Parasite made history when it became the first non-English language film to win the Oscar for Best Picture this week. The much deserved – but somewhat unexpected – victory is hoped to inspire a global appeal for Korean films (and hopefully more international works in general too).
But it does raise a pertinent question: why are we only seeing South Korean films come to the fore in 2020?
South Korean cinema has been active since the mid-20th century, with a golden age between 1955 and 1972. But the industry's renaissance, which began in 1997, saw the creation of some truly unforgettable works.Whether you're a film buff that's looking to expand your must-watch list or are only just venturing into the world of Korean cinema, here are some films we've highlighted for you to watch:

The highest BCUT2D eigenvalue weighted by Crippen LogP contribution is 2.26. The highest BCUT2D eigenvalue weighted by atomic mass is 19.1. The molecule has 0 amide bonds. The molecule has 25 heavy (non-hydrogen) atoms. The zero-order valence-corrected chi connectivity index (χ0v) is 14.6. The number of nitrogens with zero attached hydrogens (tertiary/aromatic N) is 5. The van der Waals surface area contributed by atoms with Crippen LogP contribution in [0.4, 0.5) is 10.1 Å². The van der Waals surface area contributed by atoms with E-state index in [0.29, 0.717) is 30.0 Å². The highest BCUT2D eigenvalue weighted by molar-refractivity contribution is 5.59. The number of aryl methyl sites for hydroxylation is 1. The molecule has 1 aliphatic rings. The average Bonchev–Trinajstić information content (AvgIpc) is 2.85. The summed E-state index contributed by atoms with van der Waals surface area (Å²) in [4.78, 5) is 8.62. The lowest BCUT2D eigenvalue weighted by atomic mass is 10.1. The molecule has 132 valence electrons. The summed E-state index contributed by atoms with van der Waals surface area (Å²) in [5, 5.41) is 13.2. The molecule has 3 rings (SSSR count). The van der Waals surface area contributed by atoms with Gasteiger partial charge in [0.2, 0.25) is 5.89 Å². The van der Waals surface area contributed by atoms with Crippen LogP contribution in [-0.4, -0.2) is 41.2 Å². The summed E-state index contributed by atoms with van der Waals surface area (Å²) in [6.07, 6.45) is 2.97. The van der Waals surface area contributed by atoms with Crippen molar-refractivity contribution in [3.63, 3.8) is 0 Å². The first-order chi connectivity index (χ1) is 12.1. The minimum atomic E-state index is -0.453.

Park Chan-wook's Oldboy won the Grand Prix at the 2004 Cannes Film Festival and has earned the praise of directors Quentin Tarantino and Spike Lee. It is the kind of movie that will have you on the edge of your seat for the full two hours.
The film follows the story of Oh Dae-su, who is imprisoned in a cell that looks like a hotel room. Though he’s been held there for 15 years, he has no idea who his captor is or what his motives are. After he is finally released, he finds himself in a spider’s web of conspiracy and violence. His quest for vengeance is further complicated when he falls in love with a sushi chef.
Be mentally prepared for the worst when you watch this film, and whatever you do, do not watch the 2013 remake with Josh Brolin.
I Saw The Devil (2010)